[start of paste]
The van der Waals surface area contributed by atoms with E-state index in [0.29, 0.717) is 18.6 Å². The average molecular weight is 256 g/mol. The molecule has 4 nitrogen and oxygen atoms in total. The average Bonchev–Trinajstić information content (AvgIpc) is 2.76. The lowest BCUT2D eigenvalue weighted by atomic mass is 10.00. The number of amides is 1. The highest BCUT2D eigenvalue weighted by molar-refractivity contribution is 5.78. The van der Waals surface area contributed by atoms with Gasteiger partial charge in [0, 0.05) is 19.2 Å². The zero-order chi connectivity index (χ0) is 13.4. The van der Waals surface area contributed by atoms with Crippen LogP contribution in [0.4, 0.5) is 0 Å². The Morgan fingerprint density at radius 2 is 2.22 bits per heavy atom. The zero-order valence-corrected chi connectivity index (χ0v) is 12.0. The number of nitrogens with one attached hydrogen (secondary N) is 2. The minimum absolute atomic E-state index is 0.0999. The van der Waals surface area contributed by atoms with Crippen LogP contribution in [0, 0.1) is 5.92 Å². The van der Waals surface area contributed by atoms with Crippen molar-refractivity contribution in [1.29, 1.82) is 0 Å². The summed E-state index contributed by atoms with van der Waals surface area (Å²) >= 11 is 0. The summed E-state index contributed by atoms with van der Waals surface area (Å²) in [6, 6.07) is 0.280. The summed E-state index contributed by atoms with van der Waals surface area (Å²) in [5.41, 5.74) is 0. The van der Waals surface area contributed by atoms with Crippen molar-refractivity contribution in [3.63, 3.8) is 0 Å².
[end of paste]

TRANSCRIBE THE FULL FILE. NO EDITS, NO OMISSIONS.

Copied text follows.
The van der Waals surface area contributed by atoms with E-state index in [0.29, 0.717) is 18.6 Å². The average molecular weight is 256 g/mol. The molecule has 4 nitrogen and oxygen atoms in total. The average Bonchev–Trinajstić information content (AvgIpc) is 2.76. The lowest BCUT2D eigenvalue weighted by atomic mass is 10.00. The number of amides is 1. The highest BCUT2D eigenvalue weighted by molar-refractivity contribution is 5.78. The van der Waals surface area contributed by atoms with Gasteiger partial charge in [0, 0.05) is 19.2 Å². The zero-order chi connectivity index (χ0) is 13.4. The van der Waals surface area contributed by atoms with Crippen LogP contribution in [0.4, 0.5) is 0 Å². The Morgan fingerprint density at radius 2 is 2.22 bits per heavy atom. The zero-order valence-corrected chi connectivity index (χ0v) is 12.0. The number of nitrogens with one attached hydrogen (secondary N) is 2. The minimum absolute atomic E-state index is 0.0999. The van der Waals surface area contributed by atoms with Crippen LogP contribution in [0, 0.1) is 5.92 Å². The van der Waals surface area contributed by atoms with Crippen molar-refractivity contribution in [1.29, 1.82) is 0 Å². The summed E-state index contributed by atoms with van der Waals surface area (Å²) >= 11 is 0. The summed E-state index contributed by atoms with van der Waals surface area (Å²) in [6, 6.07) is 0.280. The summed E-state index contributed by atoms with van der Waals surface area (Å²) in [5.41, 5.74) is 0. The van der Waals surface area contributed by atoms with Crippen molar-refractivity contribution in [3.63, 3.8) is 0 Å².